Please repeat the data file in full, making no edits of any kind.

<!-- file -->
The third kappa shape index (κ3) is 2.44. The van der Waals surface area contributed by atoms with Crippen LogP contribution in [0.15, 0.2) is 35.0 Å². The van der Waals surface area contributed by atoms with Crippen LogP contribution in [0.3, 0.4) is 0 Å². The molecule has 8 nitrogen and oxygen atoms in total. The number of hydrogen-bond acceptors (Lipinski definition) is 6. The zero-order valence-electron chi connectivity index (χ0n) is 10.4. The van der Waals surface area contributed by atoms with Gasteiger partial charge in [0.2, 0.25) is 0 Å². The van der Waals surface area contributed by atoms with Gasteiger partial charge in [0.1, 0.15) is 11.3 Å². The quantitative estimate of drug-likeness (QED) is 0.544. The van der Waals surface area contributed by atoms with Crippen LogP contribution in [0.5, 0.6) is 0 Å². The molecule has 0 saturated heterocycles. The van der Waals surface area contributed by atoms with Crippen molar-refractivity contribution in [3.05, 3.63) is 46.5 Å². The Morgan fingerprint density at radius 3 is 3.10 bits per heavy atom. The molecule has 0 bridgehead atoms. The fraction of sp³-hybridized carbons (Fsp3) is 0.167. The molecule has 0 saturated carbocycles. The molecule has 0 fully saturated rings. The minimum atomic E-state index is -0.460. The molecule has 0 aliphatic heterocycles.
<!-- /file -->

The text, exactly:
The third kappa shape index (κ3) is 2.44. The van der Waals surface area contributed by atoms with Crippen LogP contribution in [0.15, 0.2) is 35.0 Å². The van der Waals surface area contributed by atoms with Crippen LogP contribution in [0.3, 0.4) is 0 Å². The molecule has 8 nitrogen and oxygen atoms in total. The number of hydrogen-bond acceptors (Lipinski definition) is 6. The zero-order valence-electron chi connectivity index (χ0n) is 10.4. The van der Waals surface area contributed by atoms with Gasteiger partial charge in [0.2, 0.25) is 0 Å². The van der Waals surface area contributed by atoms with Gasteiger partial charge in [0.1, 0.15) is 11.3 Å². The quantitative estimate of drug-likeness (QED) is 0.544. The van der Waals surface area contributed by atoms with Crippen LogP contribution in [0.5, 0.6) is 0 Å². The molecule has 0 saturated heterocycles. The van der Waals surface area contributed by atoms with Crippen molar-refractivity contribution in [3.05, 3.63) is 46.5 Å². The Morgan fingerprint density at radius 3 is 3.10 bits per heavy atom. The molecule has 0 bridgehead atoms. The fraction of sp³-hybridized carbons (Fsp3) is 0.167. The molecule has 0 saturated carbocycles. The molecule has 0 fully saturated rings. The minimum atomic E-state index is -0.460. The molecule has 0 aliphatic heterocycles.